Life Aboard…Three Weeks In

Check out how Further slopes forward on her keel, and how much of the light blue of the hull (below the red waterline) is visible.

There are a lot of reasons to dig where I’m currently living aboard a tied-up Further in Annapolis. I’m in a quiet neighborhood yet within walking distance of all the city’s amenities. Further is tied up in a small marina with another liveaboard who’s a great neighbor and a good friend. There are tons of ducks and herons and other critters here in the upper reaches of this stretch of Back Creek.

But all these have come at a price. And I’m not talking about money.

The first night Further spent at her new home a sharp cold front blew through that brought with it a strong northwest wind. I woke up the next morning to learn that such a wind blows the water out of Chesapeake Bay, taking with it the already thin water up here in June’s Cove. As a result, Further’s keel sat a few inches into the (thankfully) soft mud. No big deal other than my nervousness, but any thought of taking the boat out was on hold until the fierce winds took a break and let the water come back in with the high tide.

Last night’s cold front was sharper and the northwest winds even stronger. And Further is hard on the bottom by well over a foot.

The far side of the cove, where yesterday I watched half a dozen mallards — four drakes and two hens — swim and chase each other around for a good quarter-hour is now exposed and dry. Also yesterday, at the head of the cove where the stream enters the larger Back Creek, I startled a great blue heron who’d been fishing for lunch; the only fish that area can host today better have feet.

It’s also cold. Cold enough that I’m also having to be nervous about things on board freezing. I have a couple of heaters on board but it’s still nerve-wracking. The electric, oil-filled heater radiates only a low heat for such a space, and I can’t leave the propane-fired Mr. Heater (used one of these in my basement in Alaska and it worked great, so I bought one to use on board during these cold days) going when I’m not on board. I’ll be replacing the missing diesel forced-air heater when it gets delivered in the next few days and that will take a lot of worry off my brow.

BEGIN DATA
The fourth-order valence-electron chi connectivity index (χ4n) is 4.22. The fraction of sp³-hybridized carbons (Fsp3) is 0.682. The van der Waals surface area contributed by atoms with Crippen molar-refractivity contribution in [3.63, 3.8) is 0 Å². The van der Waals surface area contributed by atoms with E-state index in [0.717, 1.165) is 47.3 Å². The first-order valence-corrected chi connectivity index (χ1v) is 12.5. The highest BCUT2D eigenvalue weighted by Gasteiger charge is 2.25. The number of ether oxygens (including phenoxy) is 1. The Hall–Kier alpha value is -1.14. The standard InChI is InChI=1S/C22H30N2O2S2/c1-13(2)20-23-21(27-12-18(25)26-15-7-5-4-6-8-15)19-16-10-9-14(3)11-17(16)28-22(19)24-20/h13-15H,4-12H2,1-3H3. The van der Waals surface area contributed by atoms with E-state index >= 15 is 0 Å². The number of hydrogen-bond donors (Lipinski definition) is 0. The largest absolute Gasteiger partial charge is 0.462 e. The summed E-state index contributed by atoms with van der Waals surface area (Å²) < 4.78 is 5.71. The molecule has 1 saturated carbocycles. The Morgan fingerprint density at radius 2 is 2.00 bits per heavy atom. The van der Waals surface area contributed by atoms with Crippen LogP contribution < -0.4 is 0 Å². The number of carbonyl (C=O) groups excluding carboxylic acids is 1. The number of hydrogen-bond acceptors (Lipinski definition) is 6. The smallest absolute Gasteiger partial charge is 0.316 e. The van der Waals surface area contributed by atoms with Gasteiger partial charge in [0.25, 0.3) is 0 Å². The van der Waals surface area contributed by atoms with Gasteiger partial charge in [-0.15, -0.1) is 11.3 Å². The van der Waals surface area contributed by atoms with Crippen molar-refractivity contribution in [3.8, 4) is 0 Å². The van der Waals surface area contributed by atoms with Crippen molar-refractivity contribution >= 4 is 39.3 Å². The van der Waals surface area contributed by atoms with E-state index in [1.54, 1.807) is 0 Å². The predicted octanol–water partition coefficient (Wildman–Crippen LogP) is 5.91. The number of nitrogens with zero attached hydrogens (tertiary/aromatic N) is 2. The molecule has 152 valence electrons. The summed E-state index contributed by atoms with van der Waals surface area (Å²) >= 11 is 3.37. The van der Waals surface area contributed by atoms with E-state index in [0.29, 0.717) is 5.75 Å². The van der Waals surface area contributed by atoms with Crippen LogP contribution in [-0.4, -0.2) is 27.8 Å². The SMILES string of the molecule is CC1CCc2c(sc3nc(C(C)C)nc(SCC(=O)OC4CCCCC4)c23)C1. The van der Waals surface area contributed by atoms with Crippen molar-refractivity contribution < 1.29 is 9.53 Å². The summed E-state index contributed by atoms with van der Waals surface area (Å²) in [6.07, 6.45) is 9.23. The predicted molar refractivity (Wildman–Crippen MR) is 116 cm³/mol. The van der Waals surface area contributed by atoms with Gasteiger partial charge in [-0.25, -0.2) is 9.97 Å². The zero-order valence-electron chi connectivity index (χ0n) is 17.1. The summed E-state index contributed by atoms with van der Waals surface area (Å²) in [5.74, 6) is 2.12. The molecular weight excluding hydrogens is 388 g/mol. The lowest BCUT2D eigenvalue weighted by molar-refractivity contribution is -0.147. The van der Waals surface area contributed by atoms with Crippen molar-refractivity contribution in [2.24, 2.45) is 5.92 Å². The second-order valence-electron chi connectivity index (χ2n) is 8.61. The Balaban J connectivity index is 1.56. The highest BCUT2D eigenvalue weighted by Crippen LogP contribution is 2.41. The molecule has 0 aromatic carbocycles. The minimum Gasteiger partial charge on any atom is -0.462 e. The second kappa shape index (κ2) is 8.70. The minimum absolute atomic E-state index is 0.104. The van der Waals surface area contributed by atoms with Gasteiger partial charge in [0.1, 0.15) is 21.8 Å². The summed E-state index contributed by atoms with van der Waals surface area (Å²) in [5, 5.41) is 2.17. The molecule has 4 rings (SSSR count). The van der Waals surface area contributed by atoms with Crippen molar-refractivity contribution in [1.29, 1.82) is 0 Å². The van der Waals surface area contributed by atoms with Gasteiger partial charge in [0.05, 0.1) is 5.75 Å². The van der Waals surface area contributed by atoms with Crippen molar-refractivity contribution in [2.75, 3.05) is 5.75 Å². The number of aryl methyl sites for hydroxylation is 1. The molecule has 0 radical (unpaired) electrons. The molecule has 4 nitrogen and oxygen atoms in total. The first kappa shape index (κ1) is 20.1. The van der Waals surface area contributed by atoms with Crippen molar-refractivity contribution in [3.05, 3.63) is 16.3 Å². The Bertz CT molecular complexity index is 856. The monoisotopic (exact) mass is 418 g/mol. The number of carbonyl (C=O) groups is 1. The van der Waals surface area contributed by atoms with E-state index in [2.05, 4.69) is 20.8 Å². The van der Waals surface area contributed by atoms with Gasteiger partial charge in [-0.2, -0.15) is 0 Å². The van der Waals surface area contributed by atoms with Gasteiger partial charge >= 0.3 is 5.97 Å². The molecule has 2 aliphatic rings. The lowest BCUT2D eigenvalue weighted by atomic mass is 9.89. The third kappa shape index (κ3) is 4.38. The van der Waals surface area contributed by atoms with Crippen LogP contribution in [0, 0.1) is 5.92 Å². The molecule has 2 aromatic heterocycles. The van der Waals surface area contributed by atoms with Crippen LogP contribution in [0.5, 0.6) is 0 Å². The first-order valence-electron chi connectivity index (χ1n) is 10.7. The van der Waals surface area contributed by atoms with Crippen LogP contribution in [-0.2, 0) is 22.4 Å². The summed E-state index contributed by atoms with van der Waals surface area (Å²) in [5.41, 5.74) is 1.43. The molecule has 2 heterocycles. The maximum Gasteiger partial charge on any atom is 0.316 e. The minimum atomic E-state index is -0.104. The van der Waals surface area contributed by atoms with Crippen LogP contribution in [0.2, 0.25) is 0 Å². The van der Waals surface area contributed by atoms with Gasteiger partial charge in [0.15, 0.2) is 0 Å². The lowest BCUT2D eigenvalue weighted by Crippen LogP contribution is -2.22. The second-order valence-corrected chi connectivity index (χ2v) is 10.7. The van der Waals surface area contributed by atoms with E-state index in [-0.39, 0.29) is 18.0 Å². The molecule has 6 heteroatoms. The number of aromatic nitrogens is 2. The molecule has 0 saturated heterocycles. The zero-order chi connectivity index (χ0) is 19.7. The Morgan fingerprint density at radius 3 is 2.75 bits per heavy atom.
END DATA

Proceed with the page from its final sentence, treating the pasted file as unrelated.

All that mud was covered by water 24 hours ago. And see the depth gauge on the piling? Yeah…

I’m more than a bit freaked out by all of this. I’m not TOO worried about Further — the mud is quite soft in there so she should be all right. And the cold doesn’t bother me but it could bother some of the systems on board that involve water. Even last week’s snow was kinda nice, to be honest. But still…argh!

I’m worrying way more than I usually do, which is not like me. About all sorts of boat-related things. I’ve told friends who’ve asked that the definition of a boat is very true: it’s a hole in the water into which one pours money. To be honest, things I feared based on the pre-purchase survey have turned out better than expected. But there are still substantial outlays of cash going on. The diesel heater, for one, turned out to be way spendier than expected. On the other hand, the electrical system got a bigger thumbs up from the electrician universally regarded around here as a boat whisperer, so that was nice.

One of my dearest friends counseled me to “enjoy the shit out of it all,” calling even the seemingly negative aspects like spending lots of money, “part and parcel.” He’s right, and I’ve been trying to remember his words when the temperature drops and things break and Chesapeake Bay disappears.

I’m not much for astrology (okay, not at all), but there’s a weekly horoscope I peruse online mostly because it’s usually very upbeat and encouraging. And the past couple of weeks have counseled staying positive and trusting because the big change I’m going through is the right one. That’s been comforting. It’s really seemed to fit the exact questions I’ve been wrestling with concerning Further. So to paraphrase Ronald Reagan: I’ll trust…but continue to check the dock lines.

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